Bill Stein, a 3rd generation law enforcer, explains:
You must be prepared to give real, honest information. The department will respond in kind.
You will be seated in an interview room with someone from the department. It may be an officer, it may be a civilian in HR. Each department is different, and depending on why you are filing a report, a different person from the department will take your statement. You will have to give your real name, address, phone number, and (in many cases) Social Security number or driver’s license number. These must be real. Failing to give real information (anywhere during the process) leaves you open to charges of filing a false report.
You will be read your Miranda rights and you will be advised that anything you do say can be used against you in court. You will also be advised that you are making an official statement and everything that you’re about to say is true and correct to the best of your knowledge, and that filing a false police report is a crime.
Once the “administrivia” is out of the way, they will basically ask you to recount everything in as much detail as possible. They will usually ask you to think of the who/what/when/where/why/how of the incident, and add as much as you can remember. Once your report is filed, you will be contacted by the investigating group in the department where you filed the report.
If you are filing a report about officer misconduct, you will be interviewed by a supervisor, in an interview room. Usually it will be the officer’s supervisor, but it can be any supervisor in the department. If any dash cam or body cam video of the incident exists, you will review it with the supervisor. Depending on the department, they may offer to give you a copy of the video on DVD. They may not. Department policies differ on how non-evidentiary video is treated. If the supervisor agrees with you that misconduct took place, the supervisor will take the information to the chain of command, who will determine any appropriate actions to take. If there was possible criminal misconduct, the supervisor and the chain of command will take the evidence to the district attorney, who will decide whether or not charges will be pressed. If there are no charges filed by the DA’s office, the chain of command will proceed with its own internal disciplinary process.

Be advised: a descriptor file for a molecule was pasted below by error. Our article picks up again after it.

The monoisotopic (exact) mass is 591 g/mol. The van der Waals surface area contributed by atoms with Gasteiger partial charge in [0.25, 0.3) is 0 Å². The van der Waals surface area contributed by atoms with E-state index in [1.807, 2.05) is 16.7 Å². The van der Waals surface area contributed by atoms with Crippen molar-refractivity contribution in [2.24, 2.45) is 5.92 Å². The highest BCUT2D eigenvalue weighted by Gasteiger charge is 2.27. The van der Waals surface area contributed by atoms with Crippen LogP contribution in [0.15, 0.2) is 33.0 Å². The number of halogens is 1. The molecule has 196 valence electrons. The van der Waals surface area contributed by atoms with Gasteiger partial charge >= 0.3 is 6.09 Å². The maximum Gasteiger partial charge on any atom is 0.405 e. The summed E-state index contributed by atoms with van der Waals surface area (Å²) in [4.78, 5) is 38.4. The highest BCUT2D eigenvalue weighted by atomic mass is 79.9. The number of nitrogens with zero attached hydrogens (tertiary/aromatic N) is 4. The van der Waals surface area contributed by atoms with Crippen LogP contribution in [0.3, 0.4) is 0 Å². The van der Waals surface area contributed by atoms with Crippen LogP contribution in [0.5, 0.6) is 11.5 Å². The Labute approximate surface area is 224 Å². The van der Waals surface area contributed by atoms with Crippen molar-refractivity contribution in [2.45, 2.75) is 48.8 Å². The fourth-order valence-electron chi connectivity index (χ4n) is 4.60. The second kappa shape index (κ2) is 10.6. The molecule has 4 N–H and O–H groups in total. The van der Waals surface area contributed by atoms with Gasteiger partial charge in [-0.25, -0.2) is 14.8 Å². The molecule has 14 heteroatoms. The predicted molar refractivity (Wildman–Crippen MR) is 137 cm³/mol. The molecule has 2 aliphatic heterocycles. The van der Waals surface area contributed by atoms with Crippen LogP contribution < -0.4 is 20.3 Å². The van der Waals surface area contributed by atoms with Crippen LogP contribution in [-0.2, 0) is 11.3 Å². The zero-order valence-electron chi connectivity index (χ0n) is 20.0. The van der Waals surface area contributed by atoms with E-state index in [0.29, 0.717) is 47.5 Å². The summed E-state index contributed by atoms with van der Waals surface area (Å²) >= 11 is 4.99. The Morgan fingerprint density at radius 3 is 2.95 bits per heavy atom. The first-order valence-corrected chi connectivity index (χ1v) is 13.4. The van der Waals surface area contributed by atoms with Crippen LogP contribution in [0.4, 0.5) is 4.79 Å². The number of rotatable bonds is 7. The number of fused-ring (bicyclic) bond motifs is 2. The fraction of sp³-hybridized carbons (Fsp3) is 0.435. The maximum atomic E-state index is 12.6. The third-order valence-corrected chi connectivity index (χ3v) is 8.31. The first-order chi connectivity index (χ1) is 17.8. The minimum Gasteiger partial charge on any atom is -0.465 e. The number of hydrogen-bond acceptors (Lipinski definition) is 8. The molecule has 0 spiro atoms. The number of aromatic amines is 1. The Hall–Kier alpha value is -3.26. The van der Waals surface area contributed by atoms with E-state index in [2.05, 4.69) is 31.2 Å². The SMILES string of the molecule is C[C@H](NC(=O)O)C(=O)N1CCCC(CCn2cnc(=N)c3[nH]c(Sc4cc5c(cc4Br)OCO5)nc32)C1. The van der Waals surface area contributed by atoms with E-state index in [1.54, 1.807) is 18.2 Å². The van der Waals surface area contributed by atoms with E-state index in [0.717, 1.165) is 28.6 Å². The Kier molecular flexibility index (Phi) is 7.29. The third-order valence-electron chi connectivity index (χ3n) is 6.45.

Be aware that you do not have a right to know what happened to the officer. You can know that the chain of command received your report and is determining appropriate actions to take, but what those actions are is a matter of internal department procedure, and the officer’s privacy and confidentiality of his training and disciplinary records is taken seriously.
If you are filing a report about something other than police misconduct, the appropriate reviewing agency will get back to you to let you know what they’ve done with your report.
In any case, you can always call the department to ask them what the status of the report is and who owns that status.
. . .
You have two options here: pursuing criminal assault charges (as you were criminally assaulted), or pursuing civil assault-and-battery charges.
If you choose to go the criminal route, you are hoping that the police will find and arrest the person who assaulted you. After being convicted of assault, he will be put in jail for a minimum of one year (as felony assault carries a minimum of one year in jail), and will be forced to pay court costs and your medical fees. To go the criminal route, you visit the police station and ask to report an assault. You’ll go through the same process that I detailed in my original answer, and you’ll be interviewed by the detectives, who will talk to you about the case, what happened, and any evidence you have, including what you’ve already discussed with your chiropractor. The detectives will take it from there. Your “attorney” will be a lawyer from the District Attorney’s office, if they choose to arrest him and press charges. If they find him but they don’t charge him, you can still take your case file from the police to a personal injury attorney…
…to aid you in a civil court case. Filing in civil court is not about arresting someone for a crime. The civil court route is only interested in seeking damages (in the form of money) for what was done to you: pain and suffering, and medical expenses. Assault is both a crime and a civil tort. You don’t have insurance; why should you be forced to pay for all of those expenses out-of-pocket, when he’s the one who unlawfully attacked you, unprovoked? He should be held to account for his actions. As I mentioned, if you don’t want to charge him and send him to jail, you can simply seek the advice of a personal injury attorney in your area. If they find him and can file court documents against him, he will have to appear in court and can be held accountable for his actions. He may be forced to pay your medical expenses and a reasonable amount for the pain and suffering that you had to go through during this whole ordeal.